Duncan Sim is Policy and Projects Officer at ResPublica.
Brexit has thrown established thinking about Britain’s foreign policy and international diplomacy into doubt. The Government has outlined its vision of a “Global Britain”, described by the Prime Minister as “a country that goes out into the world to build relationships with old friends and new allies alike” – but there are different ways in which this can be done.
In particular, the focus on establishing new trading relationships will appear increasingly narrow and myopic as time goes on if it is not complemented with a strategy to develop Britain’s global profile in realms beyond the economic.
This is why in our recently released report, Britain’s Global Future, ResPublica argues that the Government should give focus to building the UK’s soft power capacity abroad, to guarantee for the UK leverage in discussions of not just trade but also security, climate change, human rights, and other shared international agendas and challenges.
Soft power is often understood in terms of a global competition in nation-branding and familiarity with a country’s cultural exports. But we argue that such familiarity represents only a gateway for genuine soft power, which is instead based on the establishment of credibility and long-term relationships with both the elites and – increasingly, as a result of technological advances – the ordinary citizens of countries overseas
Understood in this way, the UK’s soft power capacity is therefore a reflection of who we are, the values we believe in, and how successfully we can win respect for these values from the citizens of other nations.
Yet the soft power benefits of international attraction to British ideals – societal openness and tolerance, democracy, the transparency and accountability of our powerful or culturally significant institutions, and others – will be immediately lost if we are seen not to be upholding and defending those same values across the world wherever we have the opportunity.
Attempts to build Global Britain’s soft power must recognise that our influence ultimately derives from such consistency; this influence has been termed the “power of example”. As such. the UK must continue to take an active interest in the political and cultural prosperity of other nations, demonstrating our concern not merely for economic exchange, but also in the conditions under which society and government operate.
The question for government is therefore how the UK can best project abroad the values of transparency, accountability and trustworthiness – values for which research from the British Council suggests the UK is known and admired among foreign citizenries – and so build Britain’s influence on the global stage.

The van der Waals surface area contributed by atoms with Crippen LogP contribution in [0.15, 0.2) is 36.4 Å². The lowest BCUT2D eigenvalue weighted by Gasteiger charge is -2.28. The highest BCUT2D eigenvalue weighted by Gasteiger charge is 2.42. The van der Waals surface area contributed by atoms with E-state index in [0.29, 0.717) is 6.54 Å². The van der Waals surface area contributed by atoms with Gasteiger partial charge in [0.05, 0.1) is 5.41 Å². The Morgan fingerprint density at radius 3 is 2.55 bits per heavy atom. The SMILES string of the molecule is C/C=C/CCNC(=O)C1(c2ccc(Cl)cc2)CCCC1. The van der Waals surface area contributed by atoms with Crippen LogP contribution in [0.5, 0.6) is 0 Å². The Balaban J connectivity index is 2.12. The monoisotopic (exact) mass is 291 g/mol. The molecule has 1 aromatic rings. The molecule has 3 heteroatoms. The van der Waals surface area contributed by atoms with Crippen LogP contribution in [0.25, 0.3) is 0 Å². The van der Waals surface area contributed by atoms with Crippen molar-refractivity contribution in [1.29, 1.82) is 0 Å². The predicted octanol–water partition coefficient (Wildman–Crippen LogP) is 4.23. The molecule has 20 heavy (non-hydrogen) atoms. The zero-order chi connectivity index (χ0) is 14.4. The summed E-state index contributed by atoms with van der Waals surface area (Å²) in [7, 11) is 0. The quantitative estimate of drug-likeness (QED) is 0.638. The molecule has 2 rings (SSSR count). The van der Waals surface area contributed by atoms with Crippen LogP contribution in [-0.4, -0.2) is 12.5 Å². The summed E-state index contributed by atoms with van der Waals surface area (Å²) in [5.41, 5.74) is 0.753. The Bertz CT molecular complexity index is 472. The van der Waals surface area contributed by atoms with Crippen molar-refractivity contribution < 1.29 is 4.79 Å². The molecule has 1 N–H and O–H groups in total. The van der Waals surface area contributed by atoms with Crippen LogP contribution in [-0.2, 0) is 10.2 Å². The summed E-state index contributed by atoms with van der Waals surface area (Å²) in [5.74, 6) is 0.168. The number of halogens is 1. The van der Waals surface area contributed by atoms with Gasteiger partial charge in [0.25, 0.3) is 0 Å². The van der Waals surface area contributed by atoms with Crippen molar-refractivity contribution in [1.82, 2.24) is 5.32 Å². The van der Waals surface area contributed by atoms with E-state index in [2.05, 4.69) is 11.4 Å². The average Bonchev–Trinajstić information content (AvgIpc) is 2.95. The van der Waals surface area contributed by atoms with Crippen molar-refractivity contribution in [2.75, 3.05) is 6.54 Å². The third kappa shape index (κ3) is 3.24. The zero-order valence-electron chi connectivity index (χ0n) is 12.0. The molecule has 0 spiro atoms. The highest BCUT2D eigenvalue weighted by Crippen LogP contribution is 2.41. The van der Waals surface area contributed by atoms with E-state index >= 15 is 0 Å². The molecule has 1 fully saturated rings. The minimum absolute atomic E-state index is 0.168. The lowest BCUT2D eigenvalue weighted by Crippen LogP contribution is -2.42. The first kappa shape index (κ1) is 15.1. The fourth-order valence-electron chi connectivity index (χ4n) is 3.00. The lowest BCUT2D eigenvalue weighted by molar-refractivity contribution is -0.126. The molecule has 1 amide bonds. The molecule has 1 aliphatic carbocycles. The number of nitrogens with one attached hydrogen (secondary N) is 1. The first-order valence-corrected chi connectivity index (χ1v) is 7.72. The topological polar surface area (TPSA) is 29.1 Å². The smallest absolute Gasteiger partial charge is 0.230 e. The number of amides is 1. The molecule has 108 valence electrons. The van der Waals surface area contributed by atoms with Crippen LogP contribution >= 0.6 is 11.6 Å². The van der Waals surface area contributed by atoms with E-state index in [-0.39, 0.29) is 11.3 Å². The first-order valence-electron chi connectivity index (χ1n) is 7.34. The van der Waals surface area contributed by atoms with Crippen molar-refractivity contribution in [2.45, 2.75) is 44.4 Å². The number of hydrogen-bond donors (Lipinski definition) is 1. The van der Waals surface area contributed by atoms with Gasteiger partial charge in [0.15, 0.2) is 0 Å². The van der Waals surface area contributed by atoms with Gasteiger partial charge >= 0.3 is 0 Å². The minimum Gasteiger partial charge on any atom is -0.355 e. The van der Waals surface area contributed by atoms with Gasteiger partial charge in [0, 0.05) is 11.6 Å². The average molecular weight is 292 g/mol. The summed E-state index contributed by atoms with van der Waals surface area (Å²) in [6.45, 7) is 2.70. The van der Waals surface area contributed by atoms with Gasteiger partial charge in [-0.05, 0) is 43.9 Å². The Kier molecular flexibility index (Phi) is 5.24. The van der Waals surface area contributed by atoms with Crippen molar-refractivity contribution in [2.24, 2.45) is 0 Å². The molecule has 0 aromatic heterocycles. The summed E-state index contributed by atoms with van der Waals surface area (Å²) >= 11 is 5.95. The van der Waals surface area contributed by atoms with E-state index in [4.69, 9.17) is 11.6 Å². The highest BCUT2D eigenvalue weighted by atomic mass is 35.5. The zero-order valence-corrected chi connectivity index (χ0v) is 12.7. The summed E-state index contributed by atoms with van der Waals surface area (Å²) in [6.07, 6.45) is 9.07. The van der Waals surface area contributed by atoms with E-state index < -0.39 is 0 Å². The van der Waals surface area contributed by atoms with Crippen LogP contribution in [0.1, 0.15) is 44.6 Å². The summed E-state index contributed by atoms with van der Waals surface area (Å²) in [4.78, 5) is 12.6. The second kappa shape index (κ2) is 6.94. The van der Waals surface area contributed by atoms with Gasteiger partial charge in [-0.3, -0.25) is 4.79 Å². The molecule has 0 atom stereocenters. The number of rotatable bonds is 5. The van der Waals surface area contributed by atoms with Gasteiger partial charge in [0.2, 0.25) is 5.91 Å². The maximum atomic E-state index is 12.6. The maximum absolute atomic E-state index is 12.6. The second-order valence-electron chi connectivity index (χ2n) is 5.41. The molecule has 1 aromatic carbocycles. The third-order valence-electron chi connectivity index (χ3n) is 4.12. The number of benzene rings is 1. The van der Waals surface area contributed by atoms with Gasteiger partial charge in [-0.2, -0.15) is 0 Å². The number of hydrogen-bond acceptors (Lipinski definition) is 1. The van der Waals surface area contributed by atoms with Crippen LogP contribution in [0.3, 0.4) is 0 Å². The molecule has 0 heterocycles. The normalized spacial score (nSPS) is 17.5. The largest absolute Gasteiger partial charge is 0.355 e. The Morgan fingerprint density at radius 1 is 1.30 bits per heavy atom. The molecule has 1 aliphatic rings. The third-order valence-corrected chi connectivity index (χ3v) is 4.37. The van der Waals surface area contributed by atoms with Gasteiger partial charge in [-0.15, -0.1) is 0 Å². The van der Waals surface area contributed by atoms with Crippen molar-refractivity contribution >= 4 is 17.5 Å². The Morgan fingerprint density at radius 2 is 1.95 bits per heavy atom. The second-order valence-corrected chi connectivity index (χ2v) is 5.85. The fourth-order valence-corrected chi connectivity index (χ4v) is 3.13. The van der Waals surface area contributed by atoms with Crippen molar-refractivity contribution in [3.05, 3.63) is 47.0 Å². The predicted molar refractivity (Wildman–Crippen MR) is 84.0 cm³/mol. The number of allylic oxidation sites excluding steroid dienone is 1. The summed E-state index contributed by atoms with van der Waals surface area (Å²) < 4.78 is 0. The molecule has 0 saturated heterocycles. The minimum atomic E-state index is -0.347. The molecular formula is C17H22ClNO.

We argue that the UK’s most powerful asset in this regard is its autonomous civil society, a network of institutions many of which undertake activity in other nations or which have extensive connections abroad. Such institutions include the British Council, outposts of the BBC World Service, charities, and the UK’s cultural and higher education sectors.]
Despite their more informal presence than the various branches of British government, the actions of these institutions abroad and the principles they are seen to embody should be considered crucial to how Global Britain is perceived. Factors such as their independence from government and the credibility of their outputs make them living exemplars of the values discussed above, and their connection with Britain therefore reinforces the association of the UK itself with these values.
These institutions can therefore drive the UK’s efforts to build its soft power capacity, channelling Britain’s international efforts to promote those values it sees as important in a way which – at a time of growing mistrust in governments around the world – the state alone cannot. Our report describes specific actions these institutions can take, and specific ways in which government can support them, to deliver the maximum soft power payoff while allowing these institutions to retain their crucial operational independence from government.
However, these institutions must be properly resourced if they are to step up to this task. Our paper welcomes the Prime Minister’s commitment to the 0.7 per cent aid target, but recommends restructuring how aid funds are allocated to invest more in promoting civil society and access to education – particularly higher education – abroad.
We believe this will be of considerable benefit to the countries in receipt of this aid – a strong civil society is widely recognised as integral to a country’s security, prosperity, and protection of human rights, while access to higher education is included in the UN’s Sustainable Development Goals – yet will also deliver real soft power benefits for the UK as a by-product of this activity.
Our future international engagement must showcase the best of Britain’s practices and values. Government can only do so much on this front; authority and resources must also be devolved to the UK’s global institutional ambassadors to allow Global Britain to effectively broadcast its ideas and develop its influence.